Inside a T1D Clinical Trial: A NorCal Teen’s Perspective

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by Brody Paine, 17

Four years ago, when my primary care doctor told me that I didn’t have time to run home and prepare for a multi-day hospital visit before meeting an endocrinologist in the emergency room, my family and I were very worried to say the least. Prior to a routine visit, I presented nearly every symptom of undiagnosed type 1 diabetes (T1D) but the drowsiness, thirst, and weight loss blended right in with a combination of puberty, growing, covid protocols, and zoom “school”. My mother expressed concern about my symptoms in a letter my father and I took to the doctor. The doctor immediately checked my blood sugar, saw that it was ~450 mg/dl  following a bowl of Cinnamon Toast Crunch, and sent me on my “merry” way to the ER in San Francisco. 

During my extended hospital stay, I learned all about my diagnosis from how my pancreas decided to indefinitely go on strike to why that black and white table on the back of food boxes is actually really important. Between seeing the diabetes educator, endocrinologist, and amazing nurses, I met a Breakthrough T1D rep who gave me a care package of everything a newly diagnosed T1D teen may need. Most notably, a teddy bear with highlighted fur of where I should and should not stick needles into myself. Also included in the Breakthrough T1D care package was a reference sheet of local diabetes studies for which I now qualified. One that caught my family and my eyes was the Breakthrough T1D-funded CLVer study at Stanford University that sought to extend the honeymoon phase of recently diagnosed T1D children through the use of a widely available blood pressure medication called verapamil. As a T1D child who was just entering the honeymoon phase, a time when the pancreas continues to produce significant amounts of insulin, my family and I chose to commit to commuting over an hour each way to the Stanford lab around a dozen times over the course of the next year. 

The decision to participate in the study was one of the best T1D-related decisions I have made since diagnosis. The doctors, researchers, and nurses at Stanford are all truly amazing. They are extremely knowledgeable, compassionate, and, as an added bonus, many sport similar Dexcoms or Omnipods to my own.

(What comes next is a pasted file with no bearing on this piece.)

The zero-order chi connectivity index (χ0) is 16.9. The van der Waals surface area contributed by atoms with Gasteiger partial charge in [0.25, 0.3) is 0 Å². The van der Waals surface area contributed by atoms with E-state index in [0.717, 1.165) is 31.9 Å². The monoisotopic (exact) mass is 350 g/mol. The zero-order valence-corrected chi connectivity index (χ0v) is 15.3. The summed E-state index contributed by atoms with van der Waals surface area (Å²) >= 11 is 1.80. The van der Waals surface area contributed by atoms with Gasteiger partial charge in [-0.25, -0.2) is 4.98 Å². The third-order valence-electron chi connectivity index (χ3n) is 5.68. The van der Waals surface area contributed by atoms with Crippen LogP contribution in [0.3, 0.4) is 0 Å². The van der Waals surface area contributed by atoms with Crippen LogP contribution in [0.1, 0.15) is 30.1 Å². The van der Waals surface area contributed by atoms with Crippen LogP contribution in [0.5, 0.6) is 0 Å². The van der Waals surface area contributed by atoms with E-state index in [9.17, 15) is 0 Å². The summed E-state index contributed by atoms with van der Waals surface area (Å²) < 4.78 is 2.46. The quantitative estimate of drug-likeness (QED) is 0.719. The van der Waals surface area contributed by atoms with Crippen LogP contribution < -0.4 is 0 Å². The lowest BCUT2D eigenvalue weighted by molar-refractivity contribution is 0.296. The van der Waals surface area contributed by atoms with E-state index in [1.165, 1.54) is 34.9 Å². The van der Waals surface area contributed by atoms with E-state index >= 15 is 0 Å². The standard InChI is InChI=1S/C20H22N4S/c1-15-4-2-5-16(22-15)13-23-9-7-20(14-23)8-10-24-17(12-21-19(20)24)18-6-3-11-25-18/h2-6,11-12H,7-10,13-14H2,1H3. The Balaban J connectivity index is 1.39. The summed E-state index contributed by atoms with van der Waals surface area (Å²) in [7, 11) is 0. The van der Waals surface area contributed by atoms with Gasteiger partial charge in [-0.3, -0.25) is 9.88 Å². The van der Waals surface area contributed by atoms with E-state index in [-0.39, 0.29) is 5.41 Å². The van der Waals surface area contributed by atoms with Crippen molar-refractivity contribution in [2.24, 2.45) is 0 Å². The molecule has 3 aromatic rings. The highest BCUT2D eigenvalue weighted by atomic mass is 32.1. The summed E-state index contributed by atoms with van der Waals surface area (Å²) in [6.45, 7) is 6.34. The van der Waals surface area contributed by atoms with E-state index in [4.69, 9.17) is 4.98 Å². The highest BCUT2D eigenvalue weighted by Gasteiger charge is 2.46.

The study randomized me to take 3 pills a night which may have been the placebo or the real verapamil drug which the CLVer study was testing. Dr. Bruce Buckingham, the researcher in charge and doctor with whom I worked most closely throughout the trial, was especially helpful in helping me manage the responsibilities of volunteering in the study and developing a better understanding of my new life with diabetes. 

Since then, I continue my life as a teenager, making my way through school, swim team, and water polo with very few diabetes related obstacles. Despite my diagnosis, I have adapted to live a very successful and happy life with my friends and family and look forward to continuing to self manage this ‘‘disease.” I am very grateful for the support my doctors and family have given me in allowing me to live my best life. 

Discussing my clinical trial experience at a Breakthrough T1D Research event.

Thanks to participating in the CLVer study, which recently proved verapamil very effective in helping recently diagnosed juvenile diabetics manage sugar levels, I lived my life under the guidance of Dr. Bruce Buckingham, one of the best doctors in the field, and his elite team. Since the original study concluded and results were published, my primary endocrinologist prescribed me verapamil and I continue to participate in a 5 year continuation study with Stanford, albeit with much less commitment. I am extremely grateful that I was able to give back to the diabetic community through volunteering in a study and highly recommend the process to any diabetic looking for ways to contribute to our community. 

There are lots of opportunities to participate in a clinical trial in the Northern California area and beyond as well as remotely. Click here to learn more and sign up.